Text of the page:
5. Any such act or omission that the law declares to be fraudulent.

Pretending that a false fact is true (Suggestio falsi)

Section 17(1) says that fraud requires the statement to be made with knowledge of its dishonesty or without belief in its veracity by the individual concerned. However, when a material assertion turns out to be untrue, even a representor’s willful ignorance of its truth or falsity is considered equivalent to knowing it to be false. This rule also applies in cases where the representor had reason to believe his statement might be inaccurate but chose not to confirm it.

In the case of The Division Controller v Kashinath Jairam Rahate (1997), an employee of Maharashtra State Road Transport Corporation while joining the service declares that his date of birth is 22-5-1929 and he did not give any proof to prove this fact.The Corporation on its own found from his school leaving certificate that his date of birth is 15-2-1923 and after that Corporation superannuated him from service.The employee claimed before the Labour Court that he was entitled to gratuity in the superannuated period.The Court held that he was not entitled to claim gratuity for the said period on account of his dishonest act of suggestio falsi.

Active concealment 

Section 17(2) talks about active concealment. When one party actively conceals vital contract-related information despite having a duty to disclose it, this is known as active concealment. For example, ‘A’ is entitled to succeed to B’s property after B’s death. ‘C’ got this information before ‘A’ and thus made an effort so that information should not reach ‘A’ and thus induced ‘A’ to sell him his interest in the estate. This is an active concealment of the facts, and this sale is voidable at option ‘A’. Unless it is additionally determined that the consent was obtained through the use of some fraud, the simple omission of some immaterial facts would not by itself give rise to a right to revocation. In contrast to simple “passive concealing,” “active concealment” is different. Passive concealment is simply remaining silent about relevant facts. Fraud is the active hiding of a material truth; mere silence, except in a few instances, does not constitute fraud. Section 17(2) of the Act makes it very evident that, even though  silence by itself does not constitute fraud, it may do so in circumstances where one person has a duty to speak up or where such silence is equal to speech.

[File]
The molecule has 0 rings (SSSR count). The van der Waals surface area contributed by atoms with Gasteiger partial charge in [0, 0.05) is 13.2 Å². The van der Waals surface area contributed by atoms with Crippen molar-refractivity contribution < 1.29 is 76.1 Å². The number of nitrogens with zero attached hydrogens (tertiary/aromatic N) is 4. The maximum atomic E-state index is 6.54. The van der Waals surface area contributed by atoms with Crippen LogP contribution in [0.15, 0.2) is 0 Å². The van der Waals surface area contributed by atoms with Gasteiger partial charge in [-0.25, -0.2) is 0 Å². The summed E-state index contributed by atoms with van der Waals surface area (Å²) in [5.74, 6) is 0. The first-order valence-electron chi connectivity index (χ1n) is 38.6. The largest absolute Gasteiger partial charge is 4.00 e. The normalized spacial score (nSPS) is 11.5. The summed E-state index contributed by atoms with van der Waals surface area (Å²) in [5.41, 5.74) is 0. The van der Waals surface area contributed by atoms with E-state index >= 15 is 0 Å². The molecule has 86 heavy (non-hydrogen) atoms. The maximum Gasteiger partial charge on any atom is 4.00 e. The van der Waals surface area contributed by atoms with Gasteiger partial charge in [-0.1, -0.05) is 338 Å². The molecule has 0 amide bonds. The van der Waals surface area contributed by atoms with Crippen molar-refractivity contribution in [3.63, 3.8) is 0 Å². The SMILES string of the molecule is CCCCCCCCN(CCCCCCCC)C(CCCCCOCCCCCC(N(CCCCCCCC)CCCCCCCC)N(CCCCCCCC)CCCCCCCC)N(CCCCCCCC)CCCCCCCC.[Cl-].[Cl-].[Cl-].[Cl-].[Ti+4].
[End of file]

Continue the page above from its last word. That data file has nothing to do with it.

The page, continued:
In the case of P.L. Raju v. Dr. Nandan Singh (2005), a person whose land was already acquired under the Land Acquisition Act of 1894 sold his land to the other party without disclosing the fact. The Court held that since the buyer was unaware of the pending litigation over that property, the buyer is entitled to get the principal amount with 6% interest from the seller.